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Smartwater

September 2008

In summer 2008 the descision was taken to give 56182 a quick repaint and examine the air and vacuum system to allow it to be hauled by a diesel locomotive during a gala, recreating its days as a Sandite vehicle. The work was limited however and M56182 was returned to storage shortly afterwards to await full restoration.

March 2014

Several windows-worth of surrounding timberwork has been repaired, stripped of its old varnish, sanded right back and given an initial coat of varnish. This will be a long task with 18 windows to complete, each window having six separate components of varying shapes and sizes. However a reasonable start has been made with 2-3 windows having been completed, mainly from the first class saloon. It is hoped that the window woodwork in this saloon can be finished soon, which will involve 4 coats of varnish followed by wrapping in newspaper to protect from damp and UV rays while the components await the stage at the end of the restoration when fitting out of the interior commences.

June 2014

Workbench restoration of timber removed from the window surrounds continues. About half of the components have now been repaired where required and sanded back, all traces of old varnish having been removed. This process can be harder than it sounds as a variety of curves, shapes and corners can make both repair and access for stripping difficult. As Class 104 interiors are predominently wood, this part of the restoration is a major task due to the number of components involved, and so is expected to take several more months to complete. Once this main part of the process (stripping and sanding) is completed, is is expected that the application of varnish can start.

August 2014

The restoration of timber removed from the window surrounds has progressed steadily and quietly over the summer. Now, the large pieces from above the windows, the curved pieces from below the windows and the small trim that sits below the sliding lights have all now been completed: resplendant in four coats of varnish. These parts have been sealed in newspaper/plastic and are now in store until they are required inside the vehicle. The side pieces (two per window) as well as window woodwork from inside the toilet are now to be stripped, sanded, treated and revarnished.

Restoration of the gear controller has also advanced. This has been dismantled fully into its component parts and thoroughly cleaned. Siezed springs and rollers have been freed and electrical services cleaned. Some broken parts, mainly springs, have been replaced. The components now await reassembly, after which the controller should perform as new.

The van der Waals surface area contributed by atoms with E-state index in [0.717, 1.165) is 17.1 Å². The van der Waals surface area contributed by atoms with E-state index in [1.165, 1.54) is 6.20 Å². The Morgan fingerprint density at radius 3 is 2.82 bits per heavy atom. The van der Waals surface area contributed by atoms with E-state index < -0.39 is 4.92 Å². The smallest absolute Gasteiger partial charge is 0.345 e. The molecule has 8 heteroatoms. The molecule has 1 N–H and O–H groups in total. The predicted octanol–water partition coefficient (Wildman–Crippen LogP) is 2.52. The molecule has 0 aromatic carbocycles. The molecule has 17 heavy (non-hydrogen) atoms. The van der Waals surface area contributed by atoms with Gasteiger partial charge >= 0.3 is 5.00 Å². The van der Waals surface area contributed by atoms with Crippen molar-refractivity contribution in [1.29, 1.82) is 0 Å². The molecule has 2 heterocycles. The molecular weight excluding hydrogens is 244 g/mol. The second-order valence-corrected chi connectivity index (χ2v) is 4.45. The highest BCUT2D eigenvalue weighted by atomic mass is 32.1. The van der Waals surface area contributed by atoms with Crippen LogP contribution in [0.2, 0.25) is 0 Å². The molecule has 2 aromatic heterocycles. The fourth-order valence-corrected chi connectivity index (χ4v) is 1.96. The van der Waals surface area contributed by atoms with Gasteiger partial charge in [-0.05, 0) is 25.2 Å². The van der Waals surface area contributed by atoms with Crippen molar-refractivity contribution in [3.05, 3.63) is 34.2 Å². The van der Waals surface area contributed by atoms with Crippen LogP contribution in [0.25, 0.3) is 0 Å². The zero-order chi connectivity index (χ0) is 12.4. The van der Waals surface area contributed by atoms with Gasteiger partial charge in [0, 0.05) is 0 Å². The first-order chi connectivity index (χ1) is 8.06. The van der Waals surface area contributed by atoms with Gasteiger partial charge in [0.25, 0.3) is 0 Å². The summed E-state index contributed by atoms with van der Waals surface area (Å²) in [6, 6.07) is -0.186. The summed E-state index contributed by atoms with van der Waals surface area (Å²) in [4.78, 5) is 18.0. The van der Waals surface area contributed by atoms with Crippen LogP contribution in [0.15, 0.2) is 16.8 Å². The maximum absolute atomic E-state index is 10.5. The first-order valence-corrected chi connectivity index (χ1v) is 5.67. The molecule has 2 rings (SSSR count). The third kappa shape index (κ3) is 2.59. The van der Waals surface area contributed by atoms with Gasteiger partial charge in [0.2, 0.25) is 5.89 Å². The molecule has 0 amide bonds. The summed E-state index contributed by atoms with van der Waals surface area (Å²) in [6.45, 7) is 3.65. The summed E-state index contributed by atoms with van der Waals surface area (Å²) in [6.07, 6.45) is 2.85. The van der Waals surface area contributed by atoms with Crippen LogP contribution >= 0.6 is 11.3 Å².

October 2014

The restoration of timber removed from the window surrounds continues to progress and is approaching completion. The pieces which go each side of the main windows (all 34 of them!) have all now been stripped, sanded, treated and revarnished (4 coats). The final window, from the toilet compatment, is also nearly there and is at the final, varnishing, stage.

With the woodwork task almost complete, attention has turned to cab components. The throttle controller, gear controller, speedometer, engine tachometer and handbrake have all been dismantled and overhauled where required and will have their visible parts shot blasted and powder-coat painted before being reassembled. Additionally other parts including the train "half light" switch, deadman's button, cab light switch, porcelain cab light surround and buzzer switch have been dismantled, cleaned up to their former glory and reassembled.

Work is currently focussing on restoration of the fibreglass housings which hold the four driver's gauges, which are quite dilapidated with corners missing, untidy holes drilled through them and thick paint overpainted.

January 2015

The restoration of timber removed from the window surrounds has finally been completed, the task taking a whole year! The toilet window is now completed which was the last piece in this particular puzzle.

As mentioned last time, the fibreglass “housings” which hold the cab gauges have seen a lot of fettling. Fibreglass has been added to strengthen them and remake snapped off corners. Large quantities of filler have been applied to recreate the mirror finish these parts had in the 1950’s when new. Eight covers which are part of the heater ducting system in the passenger saloons have also joined the cab parts, as they require very similar work. Due to other commitments elsewhere, progress has not been as rapid as it could be, and these parts have been progressed on an as-and-when basis.